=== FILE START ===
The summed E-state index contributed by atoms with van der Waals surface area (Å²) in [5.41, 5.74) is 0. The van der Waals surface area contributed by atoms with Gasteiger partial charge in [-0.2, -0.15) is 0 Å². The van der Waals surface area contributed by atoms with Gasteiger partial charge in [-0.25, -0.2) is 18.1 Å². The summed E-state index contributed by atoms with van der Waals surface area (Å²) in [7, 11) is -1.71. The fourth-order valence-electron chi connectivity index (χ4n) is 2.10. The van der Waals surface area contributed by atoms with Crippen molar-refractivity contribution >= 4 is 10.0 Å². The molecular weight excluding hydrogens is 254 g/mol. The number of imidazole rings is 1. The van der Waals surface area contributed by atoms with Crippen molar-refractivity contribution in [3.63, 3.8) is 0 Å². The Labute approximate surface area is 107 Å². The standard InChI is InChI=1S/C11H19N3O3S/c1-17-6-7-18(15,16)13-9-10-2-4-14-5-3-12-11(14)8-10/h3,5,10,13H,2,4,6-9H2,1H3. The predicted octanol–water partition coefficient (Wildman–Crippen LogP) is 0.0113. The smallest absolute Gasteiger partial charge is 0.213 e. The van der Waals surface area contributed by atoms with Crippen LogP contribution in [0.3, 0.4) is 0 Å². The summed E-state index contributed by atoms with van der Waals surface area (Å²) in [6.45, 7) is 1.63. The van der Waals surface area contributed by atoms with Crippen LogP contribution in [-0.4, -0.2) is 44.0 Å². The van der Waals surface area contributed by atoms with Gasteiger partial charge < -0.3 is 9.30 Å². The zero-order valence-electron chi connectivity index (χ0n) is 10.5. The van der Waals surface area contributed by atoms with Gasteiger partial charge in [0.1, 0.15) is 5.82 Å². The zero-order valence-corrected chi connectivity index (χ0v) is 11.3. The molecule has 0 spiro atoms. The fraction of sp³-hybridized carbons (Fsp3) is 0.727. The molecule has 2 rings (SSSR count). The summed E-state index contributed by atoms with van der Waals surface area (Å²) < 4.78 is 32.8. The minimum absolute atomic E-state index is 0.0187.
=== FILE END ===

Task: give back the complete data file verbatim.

The summed E-state index contributed by atoms with van der Waals surface area (Å²) in [5.41, 5.74) is 0. The van der Waals surface area contributed by atoms with Gasteiger partial charge in [-0.2, -0.15) is 0 Å². The van der Waals surface area contributed by atoms with Gasteiger partial charge in [-0.25, -0.2) is 18.1 Å². The summed E-state index contributed by atoms with van der Waals surface area (Å²) in [7, 11) is -1.71. The fourth-order valence-electron chi connectivity index (χ4n) is 2.10. The van der Waals surface area contributed by atoms with Crippen molar-refractivity contribution >= 4 is 10.0 Å². The molecular weight excluding hydrogens is 254 g/mol. The number of imidazole rings is 1. The van der Waals surface area contributed by atoms with Crippen molar-refractivity contribution in [3.63, 3.8) is 0 Å². The Labute approximate surface area is 107 Å². The standard InChI is InChI=1S/C11H19N3O3S/c1-17-6-7-18(15,16)13-9-10-2-4-14-5-3-12-11(14)8-10/h3,5,10,13H,2,4,6-9H2,1H3. The predicted octanol–water partition coefficient (Wildman–Crippen LogP) is 0.0113. The smallest absolute Gasteiger partial charge is 0.213 e. The van der Waals surface area contributed by atoms with Crippen LogP contribution in [0.3, 0.4) is 0 Å². The summed E-state index contributed by atoms with van der Waals surface area (Å²) in [6.45, 7) is 1.63. The van der Waals surface area contributed by atoms with Crippen LogP contribution in [-0.4, -0.2) is 44.0 Å². The van der Waals surface area contributed by atoms with Gasteiger partial charge < -0.3 is 9.30 Å². The zero-order valence-electron chi connectivity index (χ0n) is 10.5. The van der Waals surface area contributed by atoms with Gasteiger partial charge in [0.1, 0.15) is 5.82 Å². The zero-order valence-corrected chi connectivity index (χ0v) is 11.3. The molecule has 0 spiro atoms. The fraction of sp³-hybridized carbons (Fsp3) is 0.727. The molecule has 2 rings (SSSR count). The summed E-state index contributed by atoms with van der Waals surface area (Å²) < 4.78 is 32.8. The minimum absolute atomic E-state index is 0.0187.